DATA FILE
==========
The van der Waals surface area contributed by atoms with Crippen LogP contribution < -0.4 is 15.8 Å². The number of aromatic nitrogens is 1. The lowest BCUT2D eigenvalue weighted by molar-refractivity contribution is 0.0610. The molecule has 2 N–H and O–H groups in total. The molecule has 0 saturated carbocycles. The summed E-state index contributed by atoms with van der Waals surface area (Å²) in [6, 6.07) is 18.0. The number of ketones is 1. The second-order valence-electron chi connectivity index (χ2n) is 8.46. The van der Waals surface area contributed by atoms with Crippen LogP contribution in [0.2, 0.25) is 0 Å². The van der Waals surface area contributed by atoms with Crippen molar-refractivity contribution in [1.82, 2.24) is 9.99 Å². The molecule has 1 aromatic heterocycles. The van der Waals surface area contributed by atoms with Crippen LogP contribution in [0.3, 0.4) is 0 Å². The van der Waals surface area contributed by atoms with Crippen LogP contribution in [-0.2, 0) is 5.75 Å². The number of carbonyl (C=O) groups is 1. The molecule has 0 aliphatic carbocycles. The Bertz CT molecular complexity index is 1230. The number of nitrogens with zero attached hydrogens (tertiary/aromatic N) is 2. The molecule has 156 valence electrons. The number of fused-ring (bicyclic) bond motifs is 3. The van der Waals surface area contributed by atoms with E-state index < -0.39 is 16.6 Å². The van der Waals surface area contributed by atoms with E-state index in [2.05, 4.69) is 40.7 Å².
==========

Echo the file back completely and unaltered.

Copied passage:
The van der Waals surface area contributed by atoms with Crippen LogP contribution < -0.4 is 15.8 Å². The number of aromatic nitrogens is 1. The lowest BCUT2D eigenvalue weighted by molar-refractivity contribution is 0.0610. The molecule has 2 N–H and O–H groups in total. The molecule has 0 saturated carbocycles. The summed E-state index contributed by atoms with van der Waals surface area (Å²) in [6, 6.07) is 18.0. The number of ketones is 1. The second-order valence-electron chi connectivity index (χ2n) is 8.46. The van der Waals surface area contributed by atoms with Crippen LogP contribution in [0.2, 0.25) is 0 Å². The van der Waals surface area contributed by atoms with Crippen molar-refractivity contribution in [1.82, 2.24) is 9.99 Å². The molecule has 1 aromatic heterocycles. The van der Waals surface area contributed by atoms with Crippen LogP contribution in [0.3, 0.4) is 0 Å². The van der Waals surface area contributed by atoms with Crippen LogP contribution in [-0.2, 0) is 5.75 Å². The number of carbonyl (C=O) groups is 1. The molecule has 0 aliphatic carbocycles. The Bertz CT molecular complexity index is 1230. The number of nitrogens with zero attached hydrogens (tertiary/aromatic N) is 2. The molecule has 156 valence electrons. The number of fused-ring (bicyclic) bond motifs is 3. The van der Waals surface area contributed by atoms with E-state index < -0.39 is 16.6 Å². The van der Waals surface area contributed by atoms with E-state index in [2.05, 4.69) is 40.7 Å².